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Poverty, education, health, equality... Advances and challenges of the Millennium Development Goals

odmThe United Nations has been fighting for the eradication of poverty and for equality in the world for decades. In 2000, the member countries of the UN agreed on the Millennium Development Goals (MDGs), eight points on which great efforts would be made to make the world a better place by 2015. Today, the MDGs are one of the most successful projects in history in the fight against poverty, in the words of Amalia Navarro, coordinator of the United Nations Millennium Campaign. Characterising and simplifying these goals has helped to focus efforts. But there is still a great deal to be done.

 

The 2014 Millennium Development Goals Report was presented globally the 7th of July. It outlines the most significant data on what has been achieved to date and what still remains in order to achieve the objective by 2015.

 

Amalia clearly set out the lessons learnt: “It is possible to set yourself ambitious, global objectives, with joint work by the public and private sectors and the collaboration of civil society. In addition, you have to focus on accelerating policies, such as investment in health, education and, above all, women.”

 

Ertharin Cousin, executive director of the UN World Food Programme, said that "we have a great deal to celebrate. The MDGs have changed the lives of millions of people, but we have to continue to look forward.”

According to the report, extreme poverty, the priority Goal, has been reduced by half since 1990. But we have to go even further. Even now, 1.2 billion people live on less than 1.25 dollars a day. Moreover, this problem also has economic consequences: according to the UN, the cost of hunger in the world is 1.6 billion euros.

In the developing regions, primary school education now reaches 90% of the population. Even so, 58 million children still do not go to school.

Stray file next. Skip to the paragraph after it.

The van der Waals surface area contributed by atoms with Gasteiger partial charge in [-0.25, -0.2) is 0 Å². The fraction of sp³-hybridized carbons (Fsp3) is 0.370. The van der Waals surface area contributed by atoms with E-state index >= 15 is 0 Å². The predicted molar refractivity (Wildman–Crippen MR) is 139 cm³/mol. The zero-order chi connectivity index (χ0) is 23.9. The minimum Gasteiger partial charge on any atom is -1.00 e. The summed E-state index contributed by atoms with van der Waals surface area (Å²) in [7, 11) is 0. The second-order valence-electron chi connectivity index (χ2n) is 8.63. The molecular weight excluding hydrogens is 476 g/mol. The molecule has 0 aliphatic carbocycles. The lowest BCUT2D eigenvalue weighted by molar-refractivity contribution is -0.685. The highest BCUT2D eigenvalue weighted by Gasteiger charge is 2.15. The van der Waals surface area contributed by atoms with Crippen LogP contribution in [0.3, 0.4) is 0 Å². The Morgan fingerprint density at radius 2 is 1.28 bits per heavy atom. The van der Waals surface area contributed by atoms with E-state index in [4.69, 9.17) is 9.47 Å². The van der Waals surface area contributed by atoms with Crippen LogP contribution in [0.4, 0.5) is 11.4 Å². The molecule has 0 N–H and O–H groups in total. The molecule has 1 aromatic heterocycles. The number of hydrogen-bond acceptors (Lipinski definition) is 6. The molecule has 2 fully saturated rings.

The same contrast exists with regard to gender equality. Though that equality has been achieved in primary education, millions of women are discriminated against merely because of their gender, in both education and work and in terms of participation in decision-making.

According to Cousin, “we have to invest in women, because they are the bedrock of the development of the community.”

Great progress in the MDGs has been achieved in the area of infant mortality. Today, 17,000 fewer children die each day. But, as with the other Goals, we must redouble our efforts: almost six million children die each year before they reach the age of five.

Another of the great achievements that is being made is the improvement in maternal health. Despite the fact that only half of all women receive the recommended medical assistance during pregnancy, since 1990 deaths in childbirth have been reduced by 45%.

HIV infections and deaths from malaria have also fallen, though, once again, we need to go further: even today, 50 young women are infected with HIV every hour.

One of the Goals with the greatest contrasts is that of guaranteeing the sustainability of the environment. Since 1990, some 2.3 billion people have gained access to clean drinking water in their daily lives. On the other hand, 2.5 billion people do not have access to basic sanitation.

Another positive note was sounded by Amalia Navarro: after two years of crisis, in 2013 development aid from the most developed countries once again increased. Thus, in the words of Gonzalo Robles, general secretary for International Development Cooperation, "we are not only looking back at what we have achieved up to now. We are also setting the goals in order to fully achieve these objectives and preparing the post-2015 agenda.”

Navarro made it clear: “Yes, we can, it is possible. It can be achieved and solutions do exist. We firmly believe that.”

Click here to access the 2014 Millennium Development Goals Report

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